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Comparing the differences between Focus Shockwave vs Radial Shockwave

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Comparing the differences between Focus Shockwave vs Radial Shockwave (by Sportsperformance Physiotherapy)

Know the difference between Radial Shockwave and Focus Shockwave


Like you and I, most city dwellers in Hong Kong live with various muscle pain and strains because of incorrect sitting posture or trauma in sports or accidents.  In most cases, we seek a physiotherapist to relieve the pain.  There is a misconception that physiotherapy treatments are limited to massage and exercise prescriptions.  Some of us may have heard about different waveform treatments; however, questions and doubts remain: What are the differences between them?  Do they treat similar conditions? What would a physiotherapist use to treat your chronic condition?



A more in-depth comparison between Radial and Focus shockwaves.


We now know that ESWT (Extracorporeal Shockwave Therapy) is a non-invasive medical procedure used to treat acute and chronic musculoskeletal conditions.  Currently, there are two types of shockwave therapy ESWT: radial pressure wave (RSWT) and focus shockwaves (FSWT).



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This article goes right into the comparisons between the Focus and the Radial; for more readings about what Sportsperformance provides shockwave services, you can refer to Focus Shockwave Service on our website. Another article pertains to most of the commonly asked questions about focus shockwave therapy can be found here.




Radial Shockwave Therapy (RSWT)

Radial pressure shockwave therapy was commonly used in most Musculoskeletal clinics.

The radial shockwave comprises three parts:

  • Ultrasonic pulses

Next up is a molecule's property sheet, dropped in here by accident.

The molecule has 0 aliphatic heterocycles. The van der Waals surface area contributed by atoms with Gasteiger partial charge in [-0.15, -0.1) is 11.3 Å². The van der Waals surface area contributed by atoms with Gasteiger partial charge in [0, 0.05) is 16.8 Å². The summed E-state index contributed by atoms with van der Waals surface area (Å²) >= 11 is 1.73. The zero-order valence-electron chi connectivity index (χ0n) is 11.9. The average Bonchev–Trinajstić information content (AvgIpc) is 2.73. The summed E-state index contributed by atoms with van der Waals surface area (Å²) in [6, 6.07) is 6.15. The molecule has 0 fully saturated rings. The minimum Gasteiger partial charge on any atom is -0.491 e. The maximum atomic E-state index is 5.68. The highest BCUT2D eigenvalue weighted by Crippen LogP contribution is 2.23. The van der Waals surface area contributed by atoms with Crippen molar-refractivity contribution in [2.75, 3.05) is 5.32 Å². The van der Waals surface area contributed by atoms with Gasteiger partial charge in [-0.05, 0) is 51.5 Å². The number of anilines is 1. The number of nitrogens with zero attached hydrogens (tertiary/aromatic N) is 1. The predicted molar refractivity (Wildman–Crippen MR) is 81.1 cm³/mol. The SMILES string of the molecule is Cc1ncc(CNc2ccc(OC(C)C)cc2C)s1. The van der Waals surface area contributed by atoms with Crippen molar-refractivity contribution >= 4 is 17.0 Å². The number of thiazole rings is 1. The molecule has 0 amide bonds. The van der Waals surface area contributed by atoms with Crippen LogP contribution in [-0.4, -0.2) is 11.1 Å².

• Audio Acoustic Pulses
  • Slow shear waves

Most of the Radial shockwave equipment has a gun-like probe. The kinetic energy created through the probe is transmitted to the skin and goes further as a “radial wave” across the treatment area.


The characteristic of Radial shockwave 


Radial shockwave has their greatest energy at their source – the tip of the gun. It gets weakened as it travels.  The shockwave loses its power the further it travels through the body.  Thus, for treatment where the targeted tissue is superficial (shallow), radial shockwave usually gives good results.  Conditions such as plantar fasciitis, tennis elbow or Achilles tendon usually make good progress with radial shockwave.



Focus Shockwave Therapy (FSWT)


Focus Shockwave, due to the increased treatment options, treatment depth, treatment precision, and patient comfort in more acute cases focused shockwave therapies are growing in popularity.


The characteristic of Focus Shockwave Therapy


Focus Shockwave has a smaller focal point for greater accuracy and a greater treatment depth of up to 44mm. FWST can penetrate deeper into the tissues and provide maximum power at the designated depth.  Focus Shockwave penetrating depth can also be adjusted by altering the machine's energy output or by adjusting the focusing mechanism.  This characteristic allows Focus Shockwave to treat targeting tissue from a superficial level to a deeper level, such as tissue close to the bone.


Focus Shockwave and Radial Shockwave Therapy comparison at a Glance


When comparing both therapy types, the primary consideration is the treatment's penetration depth and localization. The greater the depth penetration of the waves, the easier it is to treat deep-lying tissues. Following is the summary comparison between RSWT and FSWT



Radial shockwave (RSWT)

Focus shockwave (FSWT)

Wave form



Energy output

Lower maximum intensity

Higher maximum intensity

Adjustable penetration



Treatment depth

Superficial 3-4cm treatment depth

2–44mm treatment depth

Discomfort level

Patients would feel more discomfort as the RSWT is strongest on the skin surface.


The wave produced by FSWT can focus on the targeted depth without discomfort on the skin surface.

Treatment range 

Best use for a chronic case


Apart from Chronic cases, FSWT can also be used in more acute cases.

Good at 

Skin or close-to-skin conditions such as tennis elbow.


Providing relief on a more precise area and the ability to target deep-depth tissues such as the hamstring and hips.


Number of sessions 

Average RWST requires around 3-10 sessions

FWST requires relatively fewer sessions in general.  However, still depends on the individual’s circumstances.